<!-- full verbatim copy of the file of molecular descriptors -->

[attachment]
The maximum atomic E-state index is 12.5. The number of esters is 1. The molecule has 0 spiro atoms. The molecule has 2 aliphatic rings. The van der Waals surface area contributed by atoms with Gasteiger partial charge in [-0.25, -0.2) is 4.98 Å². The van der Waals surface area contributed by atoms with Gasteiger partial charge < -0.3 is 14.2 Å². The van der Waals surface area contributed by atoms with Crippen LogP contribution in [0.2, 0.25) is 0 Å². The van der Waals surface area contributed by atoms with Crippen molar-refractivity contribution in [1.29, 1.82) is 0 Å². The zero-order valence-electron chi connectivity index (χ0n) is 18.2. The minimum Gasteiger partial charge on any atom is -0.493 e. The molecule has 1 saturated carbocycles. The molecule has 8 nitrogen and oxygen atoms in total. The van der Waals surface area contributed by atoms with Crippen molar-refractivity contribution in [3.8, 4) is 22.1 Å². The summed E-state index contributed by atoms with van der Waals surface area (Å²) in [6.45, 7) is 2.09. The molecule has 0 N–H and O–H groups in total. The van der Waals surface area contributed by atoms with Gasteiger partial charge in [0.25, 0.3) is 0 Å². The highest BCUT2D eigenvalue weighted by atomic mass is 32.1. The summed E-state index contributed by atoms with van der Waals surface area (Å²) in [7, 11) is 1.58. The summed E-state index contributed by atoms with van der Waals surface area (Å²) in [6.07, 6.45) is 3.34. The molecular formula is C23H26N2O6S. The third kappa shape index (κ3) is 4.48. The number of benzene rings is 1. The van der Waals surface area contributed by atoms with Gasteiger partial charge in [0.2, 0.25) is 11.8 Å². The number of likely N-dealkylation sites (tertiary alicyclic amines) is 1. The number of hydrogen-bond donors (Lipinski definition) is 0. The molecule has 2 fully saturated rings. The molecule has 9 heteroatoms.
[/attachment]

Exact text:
The maximum atomic E-state index is 12.5. The number of esters is 1. The molecule has 0 spiro atoms. The molecule has 2 aliphatic rings. The van der Waals surface area contributed by atoms with Gasteiger partial charge in [-0.25, -0.2) is 4.98 Å². The van der Waals surface area contributed by atoms with Gasteiger partial charge < -0.3 is 14.2 Å². The van der Waals surface area contributed by atoms with Crippen LogP contribution in [0.2, 0.25) is 0 Å². The van der Waals surface area contributed by atoms with Crippen molar-refractivity contribution in [1.29, 1.82) is 0 Å². The zero-order valence-electron chi connectivity index (χ0n) is 18.2. The minimum Gasteiger partial charge on any atom is -0.493 e. The molecule has 1 saturated carbocycles. The molecule has 8 nitrogen and oxygen atoms in total. The van der Waals surface area contributed by atoms with Crippen molar-refractivity contribution in [3.8, 4) is 22.1 Å². The summed E-state index contributed by atoms with van der Waals surface area (Å²) in [6.45, 7) is 2.09. The molecule has 0 N–H and O–H groups in total. The van der Waals surface area contributed by atoms with Gasteiger partial charge in [0.25, 0.3) is 0 Å². The highest BCUT2D eigenvalue weighted by atomic mass is 32.1. The summed E-state index contributed by atoms with van der Waals surface area (Å²) in [7, 11) is 1.58. The summed E-state index contributed by atoms with van der Waals surface area (Å²) in [6.07, 6.45) is 3.34. The molecular formula is C23H26N2O6S. The third kappa shape index (κ3) is 4.48. The number of benzene rings is 1. The van der Waals surface area contributed by atoms with Gasteiger partial charge in [0.2, 0.25) is 11.8 Å². The number of likely N-dealkylation sites (tertiary alicyclic amines) is 1. The number of hydrogen-bond donors (Lipinski definition) is 0. The molecule has 2 fully saturated rings. The molecule has 9 heteroatoms.